Schools and their teachers have always been under pressure — for instance, pressure to cover the curriculum, to perform well in comparison to other schools, and to avoid the stigma of being "soft" or "spoiling" toward students. Forms of discipline, such as control over when students may speak, and normalized behaviour, such as raising a hand to speak, are imposed in the name of greater efficiency. Practitioners of critical pedagogy maintain that such disciplinary measures have no positive effect on student learning. Indeed, some argue that disciplinary practices detract from learning, saying that they undermine students' individual dignity and sense of self-worth—the latter occupying a more primary role in students' hierarchy of needs.
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Other articles related to "discipline, disciplines":
... Spatial design is a relatively new discipline that crosses the boundaries of traditional design disciplines such as architecture, interior design ... The emphasis of the discipline is upon working with people and space, particularly looking at the notion of place, also place identity and genius loci ... As such the discipline covers a variety of scales, from detailed design of interior spaces to large regional strategies, and is largely found within the UK ...
In its original sense, discipline is systematic instruction given to disciples to train them as students in a craft or trade, or any other activity which they are supposed to perform, or to follow a particular code of conduct or "order". Often, the phrase "to discipline" carries a negative connotation. This is because enforcement of order – that is, ensuring instructions are carried out – is often regulated through punishment.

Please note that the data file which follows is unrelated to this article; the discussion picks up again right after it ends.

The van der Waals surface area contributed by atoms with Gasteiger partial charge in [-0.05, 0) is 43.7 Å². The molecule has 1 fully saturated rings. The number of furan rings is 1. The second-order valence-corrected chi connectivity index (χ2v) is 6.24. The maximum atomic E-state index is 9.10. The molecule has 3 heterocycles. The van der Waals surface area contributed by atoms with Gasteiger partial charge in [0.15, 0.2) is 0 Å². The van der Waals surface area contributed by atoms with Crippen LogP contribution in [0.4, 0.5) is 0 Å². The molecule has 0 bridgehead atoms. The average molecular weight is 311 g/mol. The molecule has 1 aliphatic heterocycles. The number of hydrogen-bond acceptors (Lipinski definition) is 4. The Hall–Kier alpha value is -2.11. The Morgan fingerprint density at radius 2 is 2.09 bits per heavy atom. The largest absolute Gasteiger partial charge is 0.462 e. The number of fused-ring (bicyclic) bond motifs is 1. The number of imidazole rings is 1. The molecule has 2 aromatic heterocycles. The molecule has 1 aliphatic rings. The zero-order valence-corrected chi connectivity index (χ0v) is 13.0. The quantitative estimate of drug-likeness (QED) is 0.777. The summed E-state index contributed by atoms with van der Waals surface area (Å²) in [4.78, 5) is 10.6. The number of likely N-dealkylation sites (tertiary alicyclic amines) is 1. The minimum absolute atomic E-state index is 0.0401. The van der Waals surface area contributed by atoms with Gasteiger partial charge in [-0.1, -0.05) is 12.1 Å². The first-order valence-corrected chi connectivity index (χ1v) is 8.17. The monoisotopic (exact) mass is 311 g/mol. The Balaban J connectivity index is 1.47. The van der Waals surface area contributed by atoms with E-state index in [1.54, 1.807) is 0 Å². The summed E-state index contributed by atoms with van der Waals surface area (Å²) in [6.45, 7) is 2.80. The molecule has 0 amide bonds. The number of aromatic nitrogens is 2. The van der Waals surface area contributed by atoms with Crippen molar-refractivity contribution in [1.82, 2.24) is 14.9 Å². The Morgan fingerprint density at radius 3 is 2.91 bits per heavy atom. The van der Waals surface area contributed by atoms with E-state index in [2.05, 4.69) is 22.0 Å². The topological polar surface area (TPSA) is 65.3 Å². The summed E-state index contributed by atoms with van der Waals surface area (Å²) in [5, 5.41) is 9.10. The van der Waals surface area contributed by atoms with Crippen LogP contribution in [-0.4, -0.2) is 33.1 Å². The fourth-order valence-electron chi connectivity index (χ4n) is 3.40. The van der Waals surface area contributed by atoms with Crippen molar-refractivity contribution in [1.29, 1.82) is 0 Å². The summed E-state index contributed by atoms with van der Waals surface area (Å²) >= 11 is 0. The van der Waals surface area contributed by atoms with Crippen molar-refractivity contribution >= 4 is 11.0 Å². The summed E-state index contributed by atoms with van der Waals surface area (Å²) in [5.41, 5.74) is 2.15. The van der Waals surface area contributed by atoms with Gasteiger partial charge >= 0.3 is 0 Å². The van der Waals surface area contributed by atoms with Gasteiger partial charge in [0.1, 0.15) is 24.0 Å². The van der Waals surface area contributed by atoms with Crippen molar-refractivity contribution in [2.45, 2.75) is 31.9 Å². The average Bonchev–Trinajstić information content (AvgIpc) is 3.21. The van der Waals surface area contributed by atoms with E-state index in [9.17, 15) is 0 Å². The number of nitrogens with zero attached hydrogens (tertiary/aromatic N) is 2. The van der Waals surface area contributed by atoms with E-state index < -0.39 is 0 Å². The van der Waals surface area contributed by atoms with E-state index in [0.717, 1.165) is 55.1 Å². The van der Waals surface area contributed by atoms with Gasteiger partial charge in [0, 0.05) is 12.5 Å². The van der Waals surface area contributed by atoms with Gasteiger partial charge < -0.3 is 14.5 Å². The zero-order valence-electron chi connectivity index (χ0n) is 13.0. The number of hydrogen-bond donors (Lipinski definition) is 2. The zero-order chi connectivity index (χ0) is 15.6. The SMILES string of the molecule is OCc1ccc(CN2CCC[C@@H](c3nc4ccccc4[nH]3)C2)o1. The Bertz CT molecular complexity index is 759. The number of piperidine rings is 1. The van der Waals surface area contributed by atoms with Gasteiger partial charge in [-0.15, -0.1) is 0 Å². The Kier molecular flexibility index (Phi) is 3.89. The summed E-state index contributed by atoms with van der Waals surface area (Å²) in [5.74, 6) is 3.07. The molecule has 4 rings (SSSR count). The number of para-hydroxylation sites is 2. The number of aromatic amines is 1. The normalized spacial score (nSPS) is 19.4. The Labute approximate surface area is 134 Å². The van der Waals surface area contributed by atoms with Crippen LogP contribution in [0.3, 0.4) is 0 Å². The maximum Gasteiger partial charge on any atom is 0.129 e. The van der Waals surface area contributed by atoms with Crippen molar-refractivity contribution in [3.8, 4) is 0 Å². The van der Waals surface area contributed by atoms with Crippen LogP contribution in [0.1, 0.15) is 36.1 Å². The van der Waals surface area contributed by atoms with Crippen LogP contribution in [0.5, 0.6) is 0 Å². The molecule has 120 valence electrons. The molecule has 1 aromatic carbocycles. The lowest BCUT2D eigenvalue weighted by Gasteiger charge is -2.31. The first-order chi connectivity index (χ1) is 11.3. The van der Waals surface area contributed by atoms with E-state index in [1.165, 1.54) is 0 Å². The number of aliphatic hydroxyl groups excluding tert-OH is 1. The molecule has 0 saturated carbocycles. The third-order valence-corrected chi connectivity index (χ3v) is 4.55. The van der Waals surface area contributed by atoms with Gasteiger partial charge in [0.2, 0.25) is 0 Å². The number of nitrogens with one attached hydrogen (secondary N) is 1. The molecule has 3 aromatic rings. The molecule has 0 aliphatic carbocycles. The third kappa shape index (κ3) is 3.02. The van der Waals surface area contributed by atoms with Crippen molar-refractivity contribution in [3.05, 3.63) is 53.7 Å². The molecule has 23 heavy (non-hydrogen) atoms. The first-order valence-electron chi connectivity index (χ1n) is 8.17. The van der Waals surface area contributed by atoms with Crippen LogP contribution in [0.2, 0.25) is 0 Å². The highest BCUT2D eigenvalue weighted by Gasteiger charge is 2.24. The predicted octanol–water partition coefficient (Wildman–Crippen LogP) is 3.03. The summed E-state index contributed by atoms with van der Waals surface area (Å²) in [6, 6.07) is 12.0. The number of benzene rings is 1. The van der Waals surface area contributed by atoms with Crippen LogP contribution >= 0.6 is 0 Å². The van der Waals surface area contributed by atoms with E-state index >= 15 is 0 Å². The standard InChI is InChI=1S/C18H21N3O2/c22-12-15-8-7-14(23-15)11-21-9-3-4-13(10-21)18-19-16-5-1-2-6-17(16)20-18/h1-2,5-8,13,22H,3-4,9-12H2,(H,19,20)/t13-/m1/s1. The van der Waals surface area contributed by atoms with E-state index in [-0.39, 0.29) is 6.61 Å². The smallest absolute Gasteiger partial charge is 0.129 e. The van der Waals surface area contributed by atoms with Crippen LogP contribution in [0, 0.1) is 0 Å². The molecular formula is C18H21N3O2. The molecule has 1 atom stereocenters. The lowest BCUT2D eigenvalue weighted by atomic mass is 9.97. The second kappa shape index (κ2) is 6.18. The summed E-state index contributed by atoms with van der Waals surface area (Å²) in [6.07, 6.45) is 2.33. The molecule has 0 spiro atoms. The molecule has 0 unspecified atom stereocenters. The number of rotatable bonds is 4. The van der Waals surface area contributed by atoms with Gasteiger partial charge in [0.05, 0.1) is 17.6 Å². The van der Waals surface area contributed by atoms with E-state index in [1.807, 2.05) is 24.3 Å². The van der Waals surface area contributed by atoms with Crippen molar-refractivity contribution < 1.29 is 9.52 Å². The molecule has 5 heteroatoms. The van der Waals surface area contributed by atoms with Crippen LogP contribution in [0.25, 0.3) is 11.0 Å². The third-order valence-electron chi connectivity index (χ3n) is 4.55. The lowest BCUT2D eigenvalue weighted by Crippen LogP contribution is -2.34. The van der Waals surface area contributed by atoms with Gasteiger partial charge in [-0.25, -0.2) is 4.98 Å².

Discipline is the assertion of willpower over more base desires, and is usually understood to be synonymous with self control. Self-discipline is to some extent a substitute for motivation, when one uses reason to determine the best course of action that opposes one's desires. Virtuous behavior is when one's motivations are aligned with one's reasoned aims: to do what one knows is best and to do it gladly. Continent behavior, on the other hand, is when one does what one knows is best, but must do it by opposing one's motivations. Moving from continent to virtuous behavior requires training and some self-discipline.
... The Discipline Squad (懲罰部隊, Chōbatsu Butai?) is an elite group of Sekirei in charge of preventing any Sekirei or Ashikabi to withdraw from the Sekirei Plan ... The first Discipline Squad, known as the "S-Plan Guardians", was initially formed by the MBI from the first five awoken Sekirei to protect the Sekirei that have ... After its break-up, the second Discipline Squad was formed, with Yume as the leader and Karasuba with the same goals ...
... (1.26) The run-out groove on this side bears the message "THE NEXT STEP IS DISCIPLINE" – this was a reference to Fripp's next project which was a new band called Discipline ... band, and found "..the presence of King Crimson sitting next to me..." So Discipline became the new incarnation of King Crimson, while Discipline remained as the album title only ...
... This responsibility includes the task of enforcing the rules of the Law Society, and to discipline offending lawyers ...
Famous quotes containing the word discipline:
“The first rule of education for me was discipline. Discipline is the keynote to learning. Discipline has been the great factor in my life. I discipline myself to do everythinggetting up in the morning, walking, dancing, exercise. If you wont have discipline, you wont have a nation. We cant have permissiveness. When someone comes in and says, Oh, your room is so quiet, I know Ive been successful.”
—Rose Hoffman, U.S. public school third-grade teacher. As quoted in Working, book 8, by Studs Terkel (1973)
“Those men are most apt to be obsequious and conciliating abroad, who are under the discipline of shrews at home.”
—Washington Irving (17831859)
“Building a conscience is what discipline is all about. The goal is for a youngster to end up believing in decency, and actingwhether anyone is watching or notin helpful and kind and generous, thoughtful ways.”
—James L. Hymes, Jr. (20th century)